How to treat hypothyroidism with a comprehensive approach

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How to treat hypothyroidism with a comprehensive approach

Each individual is biochemically unique and it is important to understand their physiology beyond their symptoms and hormone levels. For treat hypothyroidismEvaluating the person with the condition implies observing not only their biological composition, but also their environment, their nutritional history, and even their social situation.

For example, the approach of switching to nutrient-dense foods and maintaining a healthy diet can improve thyroid function in many ways, and combined with eliminating highly processed foods that cause inflammation, it can make a world of difference.

Medicine must offer a comprehensive approach to looking for the root causes of any thyroid dysfunction and remedying that rather than simply treating the symptoms.

Taking a holistic view of the individual and developing a personalized healthcare solution is more likely to produce long-term results and improve the overall health of the patient.

5 ways to treat hypothyroidism comprehensively

treat hypothyroidism, often includes implementing diet and lifestyle changes, potentially along with supplements and medications. And of course, the most effective strategies for you will depend on the cause of your thyroid disorder. These are 5 ways that functional or integrative medicine can help you get to the root of your hypothyroidism without resorting to invasive measures.

Replacement thyroid hormone

Medication is usually necessary to correct hypothyroidism. In situations where they are effective, they do more good than harm and there are no non-drug alternatives with the same effect, then medication is chosen.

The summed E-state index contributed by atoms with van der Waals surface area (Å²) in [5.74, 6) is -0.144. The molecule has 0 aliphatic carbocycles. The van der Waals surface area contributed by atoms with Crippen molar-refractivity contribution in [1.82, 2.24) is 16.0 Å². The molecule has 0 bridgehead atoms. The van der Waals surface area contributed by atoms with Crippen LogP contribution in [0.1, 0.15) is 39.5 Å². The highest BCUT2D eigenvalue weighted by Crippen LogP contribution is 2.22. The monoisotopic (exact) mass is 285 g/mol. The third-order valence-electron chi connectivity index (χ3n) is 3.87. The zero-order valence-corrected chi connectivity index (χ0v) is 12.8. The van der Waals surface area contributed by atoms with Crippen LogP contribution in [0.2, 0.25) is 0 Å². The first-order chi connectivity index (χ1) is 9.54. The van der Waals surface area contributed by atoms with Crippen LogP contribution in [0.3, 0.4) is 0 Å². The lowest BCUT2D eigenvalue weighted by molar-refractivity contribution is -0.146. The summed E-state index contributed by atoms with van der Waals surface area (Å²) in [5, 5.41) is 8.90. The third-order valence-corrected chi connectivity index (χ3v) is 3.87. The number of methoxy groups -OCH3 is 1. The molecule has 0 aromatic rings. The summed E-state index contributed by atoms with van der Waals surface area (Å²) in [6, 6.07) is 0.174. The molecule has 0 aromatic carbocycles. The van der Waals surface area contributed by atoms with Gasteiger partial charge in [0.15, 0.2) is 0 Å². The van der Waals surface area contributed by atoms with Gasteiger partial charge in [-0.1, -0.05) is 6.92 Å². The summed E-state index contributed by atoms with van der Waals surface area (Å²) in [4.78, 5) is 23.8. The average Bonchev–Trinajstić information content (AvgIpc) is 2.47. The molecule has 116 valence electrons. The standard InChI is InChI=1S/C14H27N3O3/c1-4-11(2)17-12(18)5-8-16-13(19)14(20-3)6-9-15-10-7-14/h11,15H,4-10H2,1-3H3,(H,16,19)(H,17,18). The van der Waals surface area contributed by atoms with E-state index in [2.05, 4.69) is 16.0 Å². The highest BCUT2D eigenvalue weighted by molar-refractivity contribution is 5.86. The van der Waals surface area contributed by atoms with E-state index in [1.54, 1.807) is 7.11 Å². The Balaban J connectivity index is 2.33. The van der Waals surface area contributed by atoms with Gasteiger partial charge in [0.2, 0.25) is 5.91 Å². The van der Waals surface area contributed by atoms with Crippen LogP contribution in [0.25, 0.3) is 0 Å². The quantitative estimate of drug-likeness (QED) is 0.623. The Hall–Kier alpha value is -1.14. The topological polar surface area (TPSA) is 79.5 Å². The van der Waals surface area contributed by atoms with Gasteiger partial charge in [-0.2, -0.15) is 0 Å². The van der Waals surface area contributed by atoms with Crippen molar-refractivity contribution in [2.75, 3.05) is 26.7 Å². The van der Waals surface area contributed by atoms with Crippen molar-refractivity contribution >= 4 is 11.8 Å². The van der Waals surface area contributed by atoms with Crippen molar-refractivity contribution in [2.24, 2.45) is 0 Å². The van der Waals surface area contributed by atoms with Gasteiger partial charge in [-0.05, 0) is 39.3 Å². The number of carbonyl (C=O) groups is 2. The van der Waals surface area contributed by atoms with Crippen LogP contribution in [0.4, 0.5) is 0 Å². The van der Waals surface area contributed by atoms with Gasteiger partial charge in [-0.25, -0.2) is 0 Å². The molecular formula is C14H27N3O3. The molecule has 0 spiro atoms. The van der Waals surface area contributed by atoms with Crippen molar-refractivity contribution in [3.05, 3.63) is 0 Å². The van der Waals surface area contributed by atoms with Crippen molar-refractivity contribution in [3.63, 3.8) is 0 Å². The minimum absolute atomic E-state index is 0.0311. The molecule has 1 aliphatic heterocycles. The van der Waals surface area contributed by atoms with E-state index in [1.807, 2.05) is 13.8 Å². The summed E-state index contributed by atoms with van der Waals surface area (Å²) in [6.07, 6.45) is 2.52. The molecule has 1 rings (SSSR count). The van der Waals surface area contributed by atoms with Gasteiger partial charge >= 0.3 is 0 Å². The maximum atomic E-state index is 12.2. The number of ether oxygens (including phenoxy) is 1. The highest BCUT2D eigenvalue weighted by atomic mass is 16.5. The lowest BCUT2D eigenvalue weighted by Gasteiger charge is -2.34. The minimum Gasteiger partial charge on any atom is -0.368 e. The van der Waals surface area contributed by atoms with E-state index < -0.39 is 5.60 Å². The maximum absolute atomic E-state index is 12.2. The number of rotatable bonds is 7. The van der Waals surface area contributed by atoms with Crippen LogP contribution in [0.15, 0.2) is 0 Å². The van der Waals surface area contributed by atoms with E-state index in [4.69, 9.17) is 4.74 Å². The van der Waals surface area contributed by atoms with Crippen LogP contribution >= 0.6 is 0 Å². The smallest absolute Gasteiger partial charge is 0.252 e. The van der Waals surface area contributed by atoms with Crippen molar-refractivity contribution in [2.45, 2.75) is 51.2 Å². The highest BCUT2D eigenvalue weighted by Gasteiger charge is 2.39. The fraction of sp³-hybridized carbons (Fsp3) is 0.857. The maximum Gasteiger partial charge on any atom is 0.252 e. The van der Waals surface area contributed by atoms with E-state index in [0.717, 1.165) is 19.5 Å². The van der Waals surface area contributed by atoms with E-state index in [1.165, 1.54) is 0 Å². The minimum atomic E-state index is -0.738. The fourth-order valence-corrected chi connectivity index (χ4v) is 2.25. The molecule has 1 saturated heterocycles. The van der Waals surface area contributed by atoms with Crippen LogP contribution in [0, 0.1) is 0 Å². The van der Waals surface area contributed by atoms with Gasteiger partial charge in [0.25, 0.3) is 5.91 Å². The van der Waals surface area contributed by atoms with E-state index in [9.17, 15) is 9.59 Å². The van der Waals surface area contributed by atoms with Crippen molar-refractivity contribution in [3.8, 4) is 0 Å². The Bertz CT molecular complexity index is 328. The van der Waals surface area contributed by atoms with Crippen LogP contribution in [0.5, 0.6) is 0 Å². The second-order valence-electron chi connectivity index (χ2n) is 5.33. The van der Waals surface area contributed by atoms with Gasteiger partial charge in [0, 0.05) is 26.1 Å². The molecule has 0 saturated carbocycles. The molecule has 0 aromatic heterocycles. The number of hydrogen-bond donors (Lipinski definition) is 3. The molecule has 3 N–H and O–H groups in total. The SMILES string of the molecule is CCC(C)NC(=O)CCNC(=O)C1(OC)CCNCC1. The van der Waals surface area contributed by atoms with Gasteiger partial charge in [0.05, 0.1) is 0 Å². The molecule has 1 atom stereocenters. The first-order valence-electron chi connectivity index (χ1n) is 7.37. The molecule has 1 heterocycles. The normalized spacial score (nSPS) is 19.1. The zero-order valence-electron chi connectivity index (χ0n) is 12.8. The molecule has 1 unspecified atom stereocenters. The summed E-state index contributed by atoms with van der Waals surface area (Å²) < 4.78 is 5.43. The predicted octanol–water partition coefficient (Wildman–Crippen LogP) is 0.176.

It’s important to take the correct thyroid hormone based on the cause of your hypothyroidism and address any other underlying issues that are contributing to the problem.

Now, thyroid medications alone won’t solve Hashimoto’s disease, gut dysbiosis, blood sugar problems, or any of the other underlying causes of this condition, and that’s where diet, lifestyle life and supplements can help.

Dietary interventions to treat hypothyroidism

There are several dietary changes you can make that can help your hypothyroidismWhat:

Totally avoid gluten: If you have Hashimoto’s disease, it is recommended to eliminate gluten from your diet. Unfortunately, there is no “safe amount” of gluten if you are sensitive to it.

Eat an anti-inflammatory diet: An anti-inflammatory diet can be very beneficial for anyone with Hashimoto’s disease (and it’s also a great diet for promoting a healthy gut). This diet is free of nutrient-poor foods like seed oils and refined sugar, as well as foods that can trigger an immune response like nightshades, eggs, dairy, grains, and legumes (to name a few).

Eat organic: Eating organic produce will help you avoid harmful toxins like pesticides and herbicides.

Get enough fermentable fiber: Eating foods rich in fermentable fiber can improve gut health. Try apples, citrus, carrots, onions, garlic, asparagus, and green plantain flour.

Reduce the consumption of goitrogenic foods and prepare them properly: Boiling and steaming can reduce the goitrogenic content of a food and, of course, reducing the consumption of these foods can decrease your harm.

Get enough iodine and selenium in your diet: Getting enough iodine and selenium in your diet is a great way to avoid supplementation. Seafood and iodized salt are good sources of iodine, while Brazil nuts are an excellent source of selenium.